March Madness: Relationships and Basketball have a lot in Common

Marc Brackett, Ph.D.
4 min readMar 29


Photo by Stephen Baker on Unsplash

Co-authored with Robin Stern, PhD

’Tis the season for March Madness, and we don’t mean just basketball. A lesser-known use of the phrase popularized in the early 1900s is in reference to “a form of madness or uncharacteristic behavior said to affect people in March”. For anyone on the East coast familiar with — and, not a fan of — the inclement shifts in weather and lingering dark days of winter, this makes sense. And there is no shortage of research indicating that simply surviving the bleakest time of year is a feat of mind, body, and spirit. But when this madness bleeds into our relationships, as it inevitably can, it is important to know how you can regulate the burgeoning restlessness of early Spring and cultivate healthier connections.

And for those of you who just can’t think about March Madness without basketball — take this opportunity to think about what basketball and relationships have in common: practicing necessary skills and good form to move both forward; remembering that throughout the process of playing together you are on the same team.

Let’s take a quick peek at what is happening in the brain as we trade the dog days of winter for long awaited sunshine: Serotonin, our feel-good neurotransmitter, increases with more exposure to sun. Circadian rhythms, our biological clocks that keep us synchronized with dawn and dusk, right themselves after so much darkness. Sunlight alone has the amazing ability to whip us into cognitive shape as the brain’s receptive neurons are once again flooded with hormones, like dopamine, that heighten energy levels.

With these biochemical changes, we may find that we are more interested in taking care of ourselves, and, for some, re-connecting and nurturing relationships — flooded with the fresh promise that fills the crisp springtime air. Perhaps you’ve been feeling apathetic towards a relationship during these months when you two felt like hibernating. Or maybe you’ve been fielding questions with yourself such as, “Where am I going with this person?” or “How do I know if I should stay and re-commit or walk away?” Well, chances are your emotions already do. Maybe, feeling somewhat blue, you’ve been heads down in work and neglecting to check in with yourself and your closest relationships. Something feels off but you’re not sure if it’s the March Madness or a relationship that doesn’t work for you any longer. Maybe as spring’s promise surfaces, you can move towards a new commitment to self-discovery and new beginnings: either strengthening, limiting or moving on from a relationship.

As emotion scientists, we know that emotions are vital pieces of data that can help guide the decisions we make or opportunities we take- as well as those we don’t. So, as you slowly open your windows to newfound sun and opportunity this Spring, we urge you to check in with yourself first before assessing your relationships. Recognize the emotions you’re feeling and understand their patterns, including the language you use to describe them, before making any big decisions.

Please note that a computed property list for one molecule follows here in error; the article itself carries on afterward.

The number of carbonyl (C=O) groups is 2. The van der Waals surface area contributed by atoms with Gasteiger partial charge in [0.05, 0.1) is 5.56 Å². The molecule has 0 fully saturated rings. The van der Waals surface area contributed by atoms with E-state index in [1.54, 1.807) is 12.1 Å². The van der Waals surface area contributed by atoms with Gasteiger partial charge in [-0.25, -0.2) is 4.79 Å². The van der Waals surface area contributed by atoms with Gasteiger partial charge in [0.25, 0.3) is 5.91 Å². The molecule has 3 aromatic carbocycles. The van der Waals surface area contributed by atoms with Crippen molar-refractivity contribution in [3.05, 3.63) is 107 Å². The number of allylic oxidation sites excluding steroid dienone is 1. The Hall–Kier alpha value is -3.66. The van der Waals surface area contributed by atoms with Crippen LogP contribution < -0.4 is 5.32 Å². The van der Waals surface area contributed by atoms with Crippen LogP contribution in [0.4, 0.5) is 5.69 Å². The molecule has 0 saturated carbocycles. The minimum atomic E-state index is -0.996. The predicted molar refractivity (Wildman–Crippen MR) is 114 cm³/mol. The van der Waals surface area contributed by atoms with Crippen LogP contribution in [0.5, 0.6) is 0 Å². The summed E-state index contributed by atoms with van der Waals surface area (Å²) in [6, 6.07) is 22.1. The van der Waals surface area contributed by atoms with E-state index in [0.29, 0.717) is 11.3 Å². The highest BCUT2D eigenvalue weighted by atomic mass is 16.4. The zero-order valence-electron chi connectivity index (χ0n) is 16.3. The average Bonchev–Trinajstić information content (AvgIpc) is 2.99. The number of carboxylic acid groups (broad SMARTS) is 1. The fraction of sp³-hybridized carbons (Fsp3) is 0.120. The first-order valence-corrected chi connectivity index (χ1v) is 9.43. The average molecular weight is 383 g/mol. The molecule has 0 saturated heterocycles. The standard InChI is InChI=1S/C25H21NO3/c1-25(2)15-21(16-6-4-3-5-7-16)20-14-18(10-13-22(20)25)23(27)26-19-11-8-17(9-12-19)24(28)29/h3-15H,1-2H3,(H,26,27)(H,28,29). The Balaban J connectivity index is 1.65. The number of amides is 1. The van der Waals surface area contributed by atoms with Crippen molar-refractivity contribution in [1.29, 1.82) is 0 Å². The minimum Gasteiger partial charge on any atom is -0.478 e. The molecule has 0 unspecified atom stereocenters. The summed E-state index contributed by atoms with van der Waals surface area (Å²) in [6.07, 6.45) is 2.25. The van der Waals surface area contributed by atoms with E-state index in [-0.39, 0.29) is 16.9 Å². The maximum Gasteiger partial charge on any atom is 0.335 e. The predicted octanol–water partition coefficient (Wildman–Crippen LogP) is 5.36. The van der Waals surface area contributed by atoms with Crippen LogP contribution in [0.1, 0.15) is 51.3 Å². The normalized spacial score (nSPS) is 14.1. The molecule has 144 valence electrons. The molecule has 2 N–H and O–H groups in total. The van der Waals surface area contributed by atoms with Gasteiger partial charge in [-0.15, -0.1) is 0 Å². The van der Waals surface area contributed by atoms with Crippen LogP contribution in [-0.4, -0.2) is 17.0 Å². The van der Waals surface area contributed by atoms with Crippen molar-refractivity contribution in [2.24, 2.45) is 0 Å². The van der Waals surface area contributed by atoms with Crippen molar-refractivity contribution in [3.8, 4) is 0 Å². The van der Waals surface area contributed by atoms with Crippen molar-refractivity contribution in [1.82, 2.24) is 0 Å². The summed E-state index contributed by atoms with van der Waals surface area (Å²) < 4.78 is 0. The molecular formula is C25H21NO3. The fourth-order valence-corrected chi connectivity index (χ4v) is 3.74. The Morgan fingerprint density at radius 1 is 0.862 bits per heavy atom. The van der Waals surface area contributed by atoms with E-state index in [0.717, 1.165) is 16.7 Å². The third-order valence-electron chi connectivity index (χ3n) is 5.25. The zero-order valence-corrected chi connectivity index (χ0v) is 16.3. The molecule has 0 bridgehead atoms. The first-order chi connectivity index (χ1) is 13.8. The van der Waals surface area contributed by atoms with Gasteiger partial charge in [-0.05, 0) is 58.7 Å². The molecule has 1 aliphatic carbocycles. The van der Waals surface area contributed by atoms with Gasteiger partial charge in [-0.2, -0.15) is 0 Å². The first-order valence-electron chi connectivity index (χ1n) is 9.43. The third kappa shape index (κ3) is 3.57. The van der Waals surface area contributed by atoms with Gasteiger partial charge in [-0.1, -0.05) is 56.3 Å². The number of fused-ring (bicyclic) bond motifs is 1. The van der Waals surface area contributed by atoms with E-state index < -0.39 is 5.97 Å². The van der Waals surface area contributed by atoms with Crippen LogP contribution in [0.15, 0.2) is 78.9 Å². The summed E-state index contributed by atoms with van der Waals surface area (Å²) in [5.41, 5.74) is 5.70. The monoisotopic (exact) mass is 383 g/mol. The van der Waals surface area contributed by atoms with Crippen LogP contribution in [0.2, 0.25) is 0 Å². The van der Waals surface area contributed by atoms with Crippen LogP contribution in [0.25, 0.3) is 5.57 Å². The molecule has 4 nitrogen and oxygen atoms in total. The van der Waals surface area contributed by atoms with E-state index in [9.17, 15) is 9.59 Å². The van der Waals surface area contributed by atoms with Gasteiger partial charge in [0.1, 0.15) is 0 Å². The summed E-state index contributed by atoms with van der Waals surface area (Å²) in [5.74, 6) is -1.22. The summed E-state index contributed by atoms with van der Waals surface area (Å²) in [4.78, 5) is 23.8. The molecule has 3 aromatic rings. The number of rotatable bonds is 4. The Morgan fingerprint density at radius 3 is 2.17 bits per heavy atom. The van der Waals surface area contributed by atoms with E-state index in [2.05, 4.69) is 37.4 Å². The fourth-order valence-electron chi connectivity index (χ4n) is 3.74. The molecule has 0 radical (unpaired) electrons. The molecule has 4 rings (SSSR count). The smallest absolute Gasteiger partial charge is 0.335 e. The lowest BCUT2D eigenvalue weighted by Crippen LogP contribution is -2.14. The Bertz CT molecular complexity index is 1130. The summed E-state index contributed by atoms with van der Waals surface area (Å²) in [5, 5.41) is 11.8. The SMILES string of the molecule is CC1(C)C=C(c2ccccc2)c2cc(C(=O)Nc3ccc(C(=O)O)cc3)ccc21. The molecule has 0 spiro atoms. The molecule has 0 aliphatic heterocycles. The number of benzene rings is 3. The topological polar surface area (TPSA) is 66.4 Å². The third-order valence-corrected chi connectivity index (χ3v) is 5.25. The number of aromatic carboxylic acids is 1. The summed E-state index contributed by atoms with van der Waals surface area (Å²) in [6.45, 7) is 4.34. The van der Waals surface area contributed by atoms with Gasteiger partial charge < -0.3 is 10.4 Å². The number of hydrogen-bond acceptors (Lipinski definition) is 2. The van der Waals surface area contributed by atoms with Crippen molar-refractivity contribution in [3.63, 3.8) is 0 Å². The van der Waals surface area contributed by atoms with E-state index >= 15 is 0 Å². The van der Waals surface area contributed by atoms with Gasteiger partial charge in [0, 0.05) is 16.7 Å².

Have you downloaded the How We Feel app yet? Guided by the scientific research of our Center, How We Feel is a free, hand-held journal for your well-being that, when used over time, will not only help you to learn precise words to describe how you feel, but spot their patterns. Ask yourself, are there any trends in how I’ve been feeling? Then, are there any trends in how I’ve been feeling in relation to this other person?

So, when it comes to that relationship you’ve been feeling apathetic, drained, or bored about, with the app, you can track when exactly that emotional trend started. If those feelings only emerged a couple months ago, at the height of winter, then consider the change Spring may bring to your social energy and capacity to invest in the relationship. On the other hand, if those feelings emerged well over a year ago and have stayed the same across seasons and circumstances then maybe it is time to walk away from an unfruitful dynamic. Afterall, Spring is notoriously the “love” season. For some, that could mean leaving a romantic relationship that’s run its course. For others, that could mean re-birth to a love gone dormant. If you do decide it’s important to get closer, you will need patience, determination, practice and trust in the process –just like being a better player on the basketball court. Consider the words of basketball great Michael Jordan said: “ I’ve always believed that if you put in the work, the results will come”. With your partner, the hard work may be looking honestly at yourself, considering how you feel and what you are getting and giving in the relationship.

What about March Madness in your life? Is leaving the madness behind having a positive impact on your decision making and relationships? Notice if you just might be more motivated to move closer or more decided to move away. Remember to keep track of your moods — it will lead to more clarity and possibly better relationships in the spring days ahead.



Marc Brackett, Ph.D.

Director, Yale Center for Emotional Intelligence; Professor, Yale Child Study Center; Author of: Permission To Feel;